Text: S.2703 — 116th Congress (2019-2020)All Information (Except Text)

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Introduced in Senate (10/24/2019)


116th CONGRESS
1st Session
S. 2703


To enhance the recognition of, and response to, aircraft failure conditions, and for other purposes.


IN THE SENATE OF THE UNITED STATES

October 24, 2019

Ms. Cantwell (for herself and Ms. Duckworth) introduced the following bill; which was read twice and referred to the Committee on Commerce, Science, and Transportation


A BILL

To enhance the recognition of, and response to, aircraft failure conditions, and for other purposes.

Be it enacted by the Senate and House of Representatives of the United States of America in Congress assembled,

SECTION 1. Short title.

This Act may be cited as the “Aviation Automation and Human Factors Safety Act of 2019”.

SEC. 2. Enhancing pilot recognition of, and response to, failure conditions.

(a) In general.—As recommended by the National Transportation Safety Board in Aviation Safety Recommendation Report ASR–19–01 issued on September 19, 2019, and titled “Assumptions Used in the Safety Assessment Process and the Effects of Multiple Alerts and Indications on Pilot Performance”, the Administrator of the Federal Aviation Administration (in this Act referred to as the “Administrator”), shall do the following:

(1) 737 MAX.—Require, with respect to 737 MAX aircraft, the manufacturer of such aircraft to demonstrate to the satisfaction of the Administrator that—

(A) system safety assessments for such aircraft, including those in which immediate and appropriate pilot corrective actions are assumed in response to uncommanded flight control inputs from systems such as the Maneuvering Characteristics Augmentation System, consider the effect of all possible flight deck alerts and indications on pilot recognition and response; and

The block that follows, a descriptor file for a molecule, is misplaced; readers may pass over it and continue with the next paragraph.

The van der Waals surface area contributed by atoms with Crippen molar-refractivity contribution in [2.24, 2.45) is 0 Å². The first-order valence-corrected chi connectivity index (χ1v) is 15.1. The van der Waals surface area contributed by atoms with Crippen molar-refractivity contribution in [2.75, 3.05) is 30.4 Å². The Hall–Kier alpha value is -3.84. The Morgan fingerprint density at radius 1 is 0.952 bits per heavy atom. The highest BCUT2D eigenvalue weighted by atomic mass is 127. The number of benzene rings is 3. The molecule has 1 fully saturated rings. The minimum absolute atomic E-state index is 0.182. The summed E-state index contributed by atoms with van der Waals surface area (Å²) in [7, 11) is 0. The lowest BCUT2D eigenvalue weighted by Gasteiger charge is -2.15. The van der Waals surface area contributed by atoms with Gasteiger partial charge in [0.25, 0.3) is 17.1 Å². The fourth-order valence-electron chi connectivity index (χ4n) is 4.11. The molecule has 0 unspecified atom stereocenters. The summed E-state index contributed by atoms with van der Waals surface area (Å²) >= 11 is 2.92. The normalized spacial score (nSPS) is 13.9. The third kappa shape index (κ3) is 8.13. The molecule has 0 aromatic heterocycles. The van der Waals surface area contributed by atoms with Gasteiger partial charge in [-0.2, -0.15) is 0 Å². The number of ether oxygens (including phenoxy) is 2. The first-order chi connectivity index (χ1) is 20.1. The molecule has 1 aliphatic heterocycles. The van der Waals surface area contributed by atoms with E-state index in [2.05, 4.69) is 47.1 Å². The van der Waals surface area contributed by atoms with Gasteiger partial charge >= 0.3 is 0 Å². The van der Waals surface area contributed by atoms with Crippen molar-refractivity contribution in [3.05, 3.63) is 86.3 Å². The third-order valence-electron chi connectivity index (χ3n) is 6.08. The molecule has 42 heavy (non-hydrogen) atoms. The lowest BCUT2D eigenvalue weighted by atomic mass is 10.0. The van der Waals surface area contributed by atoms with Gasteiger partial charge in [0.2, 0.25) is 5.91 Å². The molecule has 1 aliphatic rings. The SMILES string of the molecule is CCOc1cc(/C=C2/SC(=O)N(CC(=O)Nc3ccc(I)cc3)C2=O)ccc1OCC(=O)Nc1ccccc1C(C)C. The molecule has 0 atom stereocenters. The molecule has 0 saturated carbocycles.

(B) design enhancements (including flight deck alerts and indications), pilot procedures, and training requirements, are incorporated into such aircraft where needed, to minimize the potential for, and safety impact of, pilot actions that are inconsistent with manufacturer assumptions.

(2) OTHER AIRCRAFT.—Require that manufacturers of all United States type-certificated transport-category aircraft (other than 737 MAX aircraft) demonstrate to the satisfaction of the Administrator that—

(A) system safety assessments for such aircraft, including those in which immediate and appropriate pilot corrective actions are assumed in response to uncommanded flight control inputs consider the effect of all possible flight deck alerts and indications on pilot recognition and response; and

(B) design enhancements (including flight deck alerts and indications), pilot procedures, and training requirements, are incorporated into such aircraft where needed, to minimize the potential for, and safety impact of, pilot actions that are inconsistent with manufacturer assumptions.

(3) INTERNATIONAL REGULATORS.—Notify international regulators that certify transport-category aircraft type designs (such as the European Union Aviation Safety Agency, Transport Canada, the National Civil Aviation Agency-Brazil, the Civil Aviation Administration of China, and the Russian Federal Air Transport Agency) of the requirements under subparagraphs (A) and (B) of paragraph (2) and encourage such regulators to evaluate the relevance of such requirements to their processes and address any changes, if applicable.

(4) DEVELOPMENT OF TOOLS AND METHODS FOR VALIDATING ASSUMPTIONS.—

(A) DEVELOPMENT.—Develop robust tools and methods, with the input of industry and human factors experts, for use in validating assumptions about pilot recognition and response to safety-significant failure conditions as part of the aircraft design certification process.

(B) REVISION OF REGULATIONS AND GUIDANCE.—After the tools and methods have been developed as recommended under subparagraph (A), revise existing Federal Aviation Administration regulations and guidance to incorporate the use of such tools and methods and require documentation as part of the aircraft design certification process, including re-examining the validity of pilot recognition and response assumptions permitted in existing Federal Aviation Administration guidance.